Cabernet Franc finally pays off for Tinhorn Creek
Photo: Bob Shaunessy (l), Sandra Oldfield, Kenn Oldfield (r)
The top-selling wine in the current Tinhorn Creek Vineyards portfolio is Cabernet Franc – but it took something like 12 or 15 years for the Okanagan’s largest Cabernet Franc producer to score its “overnight” success.
It is quite story. It was related this week by winemaker Sandra Oldfield, one of Tinhorn’s owners, during a 12-vintage vertical tasting of Cabernet Franc. Every vintage that has been released from the first one in 1996. The tasting was presented for the British Columbia Wine Appreciation Society in Vancouver.
Tinhorn Creek began planting its Diamondback Vineyard on Black Sage Road in 1994. If Alberta oilman Bob Shaunessy, the founding partner, had had his way, Cabernet Sauvignon would have been planted. However, Kenn Oldfield, Sandra’s husband and also a partner in the winery, was just completing a viticulture degree at the University of California in Davis. He carried the day for Cabernet Franc. It was another 11 years before Tinhorn Creek planted any Cabernet Sauvignon.
Shaunessy had marketing logic on his side. Cabernet Sauvignon is a far more popular variety world wide than Cabernet Franc. But Kenn Oldfield had vineyard logic on his side. Cabernet Franc ripens earlier that Cabernet Sauvignon and thus is better suited for most south Okanagan sites where the risk of early frost at harvest time is real.
So Tinhorn Creek settled on three red varieties for its portfolio: Cabernet Franc, Merlot and Pinot Noir, all relatively early ripening varieties. The winery made its reputation early with Merlot. In many vintages, Sandra preferred her Cabernet Franc but it was a tough sell.
The huge vintage variations at the end of the last decade did not make it any easier. In 1998, the hottest year in the Okanagan in a century, Sandra was able to make a big, plump red. It was a very good drink at he time but is past its prime now.
Then came 1999, the coldest year in the Okanagan in a century. Sandra, who is as candidly honest as any Okanagan winemaker, describes that year’s Cabernet Franc her “Jesus wine.” It was a mistake even to release it, she thinks now. For the record, the wine is light, with a delicate floral aroma, and it still has a certain appeal, according to my tasting notes.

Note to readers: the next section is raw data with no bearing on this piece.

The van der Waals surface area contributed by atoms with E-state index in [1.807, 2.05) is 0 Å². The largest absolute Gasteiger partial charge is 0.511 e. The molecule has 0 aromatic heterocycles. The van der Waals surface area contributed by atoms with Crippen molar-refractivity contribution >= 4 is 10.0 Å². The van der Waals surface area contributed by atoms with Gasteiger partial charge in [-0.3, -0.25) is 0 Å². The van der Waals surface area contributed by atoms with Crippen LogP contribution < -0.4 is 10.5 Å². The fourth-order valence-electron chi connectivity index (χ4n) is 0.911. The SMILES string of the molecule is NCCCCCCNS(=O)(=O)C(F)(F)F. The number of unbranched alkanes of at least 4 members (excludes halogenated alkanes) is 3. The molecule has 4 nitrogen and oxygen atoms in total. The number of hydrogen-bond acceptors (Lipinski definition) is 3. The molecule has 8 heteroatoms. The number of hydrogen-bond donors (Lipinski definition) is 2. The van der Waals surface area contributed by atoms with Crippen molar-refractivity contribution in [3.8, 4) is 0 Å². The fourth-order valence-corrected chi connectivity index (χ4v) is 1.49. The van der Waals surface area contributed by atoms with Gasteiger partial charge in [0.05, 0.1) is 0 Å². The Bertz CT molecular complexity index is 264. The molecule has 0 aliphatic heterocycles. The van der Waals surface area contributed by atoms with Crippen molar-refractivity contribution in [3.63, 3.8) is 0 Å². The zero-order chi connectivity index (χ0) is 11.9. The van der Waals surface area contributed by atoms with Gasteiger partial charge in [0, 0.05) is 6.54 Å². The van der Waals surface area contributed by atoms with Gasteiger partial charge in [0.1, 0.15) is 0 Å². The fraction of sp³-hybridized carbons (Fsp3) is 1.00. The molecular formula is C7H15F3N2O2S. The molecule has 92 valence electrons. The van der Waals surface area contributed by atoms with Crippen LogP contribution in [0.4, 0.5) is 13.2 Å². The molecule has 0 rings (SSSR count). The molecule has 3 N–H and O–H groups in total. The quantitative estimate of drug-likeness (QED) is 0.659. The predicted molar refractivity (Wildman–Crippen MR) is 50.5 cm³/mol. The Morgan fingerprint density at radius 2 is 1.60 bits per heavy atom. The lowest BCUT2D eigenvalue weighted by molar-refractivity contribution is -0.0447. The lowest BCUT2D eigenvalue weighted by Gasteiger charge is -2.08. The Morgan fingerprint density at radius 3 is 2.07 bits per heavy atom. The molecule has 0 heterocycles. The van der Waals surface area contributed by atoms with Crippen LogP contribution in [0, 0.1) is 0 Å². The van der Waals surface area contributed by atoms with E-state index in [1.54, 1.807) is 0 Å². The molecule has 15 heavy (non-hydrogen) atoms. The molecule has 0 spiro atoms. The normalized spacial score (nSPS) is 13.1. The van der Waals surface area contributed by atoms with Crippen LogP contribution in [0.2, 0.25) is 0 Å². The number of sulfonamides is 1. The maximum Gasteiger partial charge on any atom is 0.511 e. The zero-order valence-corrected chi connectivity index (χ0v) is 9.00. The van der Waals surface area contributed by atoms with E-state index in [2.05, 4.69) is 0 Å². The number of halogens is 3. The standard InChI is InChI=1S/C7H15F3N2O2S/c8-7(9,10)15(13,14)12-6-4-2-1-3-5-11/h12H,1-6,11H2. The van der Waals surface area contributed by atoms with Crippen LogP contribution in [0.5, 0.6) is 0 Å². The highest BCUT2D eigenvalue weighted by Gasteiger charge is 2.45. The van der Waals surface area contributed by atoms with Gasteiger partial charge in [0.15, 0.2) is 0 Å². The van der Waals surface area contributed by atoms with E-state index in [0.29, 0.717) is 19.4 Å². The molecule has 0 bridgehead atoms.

Not only was 1999 a cold year but Tinhorn Creek screwed up its vineyard management by seriously overcropping the Cabernet Franc. The yield, even after crop thinning, was 5.73 tons an acres. In most years, yields run between three and four tons.
On September 27, 1999, there was a sharp frost in the south Okanagan. “I remember driving out to Black Sage Road,” Sandra recounted. “There were no leaves left. We had sticks out there with massive amounts of grapes hanging.” And the grapes were not ripe enough for wine and, with no leaves on the vines, they were not going to get riper.
“We would have been best to leave it and move on,” she said. “That’s what we would do now.”
Instead, they chose to let the grapes hang for another seven weeks. The natural desiccation improved the sugar levels somewhat and got rid of the unripe flavours and aromas. Sandra still had to add sugar and reduce the acidity in order to make a drinkable wine. And she made 7,000 cases, almost 3,000 cases than in the year before.
“It took us two years to sell 7,000 cases of wine,” she admitted. “It sold pretty well in Ontario.”
That considerable bubble of Cabernet Franc delayed the release dates of all subsequent vintages until about 2006. The winery also started releasing a Cabernet/Merlot blend for several vintages as a way of moving Cabernet Franc. That blend has now been dropped. “I am trying to sell Cabernet Franc as an exciting varietal for B.C.,” Sandra said. “If you want to get people excited about it, put it out naked.”
From 1999 to 2005, “we had monthly meetings about pulling out half of our Cabernet Franc,” Sandra said. However, Tinhorn Creek hung in there, pulling out just a modest block from its 21 acres of Cabernet Franc make room for Cabernet Sauvignon when the winery decided to make a premium Meritage (out this fall).
With its own sales of Cabernet Franc stacking up, the winery made a three-year deal in 2004 to sell about a third its Cabernet Franc grapes to Vincor. Tinhorn Creek came to regret that because, by 2006, consumers had finally begun buying the variety with some enthusiasm.
In 2007, after that contract ended, Tinhorn Creek made almost 6,000 cases of Cabernet Franc and the wine, released last fall, is flying out the door so fast that it could be sold out before the 2008 vintage is ready.
The sold-out 2006 Cabernet Franc proved to be one of the best wines in this vertical. However, the 2002, at its peak now, is delicious; the 2003, another wine from a hot year, is big and satisfying; the 2004 is still dark and brooding; and the 2005 shows lovely spicy fruit. And the 2007, while still developing in bottle, shows attractive flavours of spice and cherries and is so drinkable that some restaurants are using in in their wine-by-the-glass program.
A remarkable fact about Tinhorn Creek’s wines is their affordability. The first Cabernet Franc in 1996 came on the market at $16.95 a bottle. The 2007 sells for only $1 more.
“I am proud of that,” Sandra said. “B.C.’s wine prices have gone bonkers in the last few years.”